She was done with those times. She took a strong breath, stepped over the broken stone at the door, and went in.

And this at least was the same as ever; the strength of her mother's embrace and the smell of clean linen and cooking spices.

“Oh, the little man-- how does he today? Yes, yes, I see thee. How dost thou?” This in a high squeak, for little John. And Marcella could feel him squirm and kick in delight.

The embrace for Marcella came second but was no less for that.

“Mamma,” The sound came out with the squeeze, the word lost against her mother's kerchief.

“I did not think to see thee today, Come sit.”

The house seemed unchanged; the rush chair, the broom by the fire. There were subtle changes too, since father's death. Marcella felt them with her skin, with some core of herself. The chair was nearer to the fire than before, her mother was always cold now.

“Herring,” Marcella gestured to the basket. The place by the fire was dim, warm. Looking from there she could see the rest of the house. Light from the high little windows picked it out in fractured light.

“Ooh, I will make a pie of these tonight.” her mother was smiling down at the basket as she stepped into the golden square, the lifted spinning dust of the little chamber.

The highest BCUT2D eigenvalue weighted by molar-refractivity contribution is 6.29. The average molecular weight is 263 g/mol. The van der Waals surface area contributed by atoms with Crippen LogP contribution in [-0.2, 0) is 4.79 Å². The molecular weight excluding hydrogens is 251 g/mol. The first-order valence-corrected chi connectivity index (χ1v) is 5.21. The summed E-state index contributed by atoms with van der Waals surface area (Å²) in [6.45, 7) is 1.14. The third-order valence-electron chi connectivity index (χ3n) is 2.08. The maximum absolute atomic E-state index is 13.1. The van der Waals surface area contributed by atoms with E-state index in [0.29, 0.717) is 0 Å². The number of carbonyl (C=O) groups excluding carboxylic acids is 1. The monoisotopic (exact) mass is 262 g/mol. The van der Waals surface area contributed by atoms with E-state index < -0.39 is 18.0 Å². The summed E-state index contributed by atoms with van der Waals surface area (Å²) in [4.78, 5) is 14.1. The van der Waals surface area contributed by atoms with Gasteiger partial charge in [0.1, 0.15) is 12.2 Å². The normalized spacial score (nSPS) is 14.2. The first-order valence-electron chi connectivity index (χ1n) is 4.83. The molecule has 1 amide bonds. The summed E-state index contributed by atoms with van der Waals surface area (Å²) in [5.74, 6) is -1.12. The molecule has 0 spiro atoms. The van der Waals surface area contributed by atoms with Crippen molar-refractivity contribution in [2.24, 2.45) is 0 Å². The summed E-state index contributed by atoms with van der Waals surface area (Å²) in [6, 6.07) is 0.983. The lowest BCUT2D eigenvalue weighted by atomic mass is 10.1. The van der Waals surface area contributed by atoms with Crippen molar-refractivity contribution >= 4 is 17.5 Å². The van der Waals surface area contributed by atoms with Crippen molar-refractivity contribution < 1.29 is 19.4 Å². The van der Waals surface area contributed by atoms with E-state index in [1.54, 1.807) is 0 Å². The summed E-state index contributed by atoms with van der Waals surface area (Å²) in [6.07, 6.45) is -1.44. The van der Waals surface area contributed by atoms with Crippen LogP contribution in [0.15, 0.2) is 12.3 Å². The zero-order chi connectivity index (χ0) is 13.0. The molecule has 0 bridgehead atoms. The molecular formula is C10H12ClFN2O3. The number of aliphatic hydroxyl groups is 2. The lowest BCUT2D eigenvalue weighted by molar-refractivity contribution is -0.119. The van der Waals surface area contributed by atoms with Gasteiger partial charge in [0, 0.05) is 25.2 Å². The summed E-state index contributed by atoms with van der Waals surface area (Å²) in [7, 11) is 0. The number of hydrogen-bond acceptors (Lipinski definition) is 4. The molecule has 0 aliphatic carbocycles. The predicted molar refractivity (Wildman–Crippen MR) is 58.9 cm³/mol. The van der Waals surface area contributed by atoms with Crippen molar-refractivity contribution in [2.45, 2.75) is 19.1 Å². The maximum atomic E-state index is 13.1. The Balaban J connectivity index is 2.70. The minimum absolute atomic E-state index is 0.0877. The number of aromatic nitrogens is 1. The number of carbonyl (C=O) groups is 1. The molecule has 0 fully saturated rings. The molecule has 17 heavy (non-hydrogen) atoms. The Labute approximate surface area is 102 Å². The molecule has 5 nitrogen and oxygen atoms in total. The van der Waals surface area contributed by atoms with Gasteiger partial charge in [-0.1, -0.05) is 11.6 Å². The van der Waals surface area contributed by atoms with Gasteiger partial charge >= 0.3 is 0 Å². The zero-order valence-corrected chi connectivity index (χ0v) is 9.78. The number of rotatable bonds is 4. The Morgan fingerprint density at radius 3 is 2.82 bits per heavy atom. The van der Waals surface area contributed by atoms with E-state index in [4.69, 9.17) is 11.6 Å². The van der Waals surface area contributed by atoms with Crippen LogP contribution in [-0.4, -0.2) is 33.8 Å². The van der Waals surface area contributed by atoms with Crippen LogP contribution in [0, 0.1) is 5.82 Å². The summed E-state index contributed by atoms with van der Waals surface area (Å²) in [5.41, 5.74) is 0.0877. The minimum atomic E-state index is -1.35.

“ Mamma,” this time the word was different. It came from a cold place somewhere in Marcella's gut, an icy, oily, rolling there.

“Let me see thy arm,” Marcella hated to see the wide smile go out like a snuffed candle.

The scrape to the elbow was neatly dressed, hidden under her sleeve, but all along the arm bone it was hot and tight and swollen, bruised.

“What happened?” she stroked the arm, felt her mother wince.

“I fell.”

“Aye?”

“There was a man hanging a paper up, outside the church. I went to speak to him, to invite him within. I had a basket of waffles, for the congregation, you know?”

“Yes,” Marcella did know. The Dutch church was big and drafty. As a child, a day of services had been long, the voice from the alter had been loud, she had felt small as a mouse, sitting in the pew with her legs dangling. Her mother's Leiden waffles had been something good to eat at the end. The big basket was for everyone, but mother always made sure that Marcella got a hot one right off the top.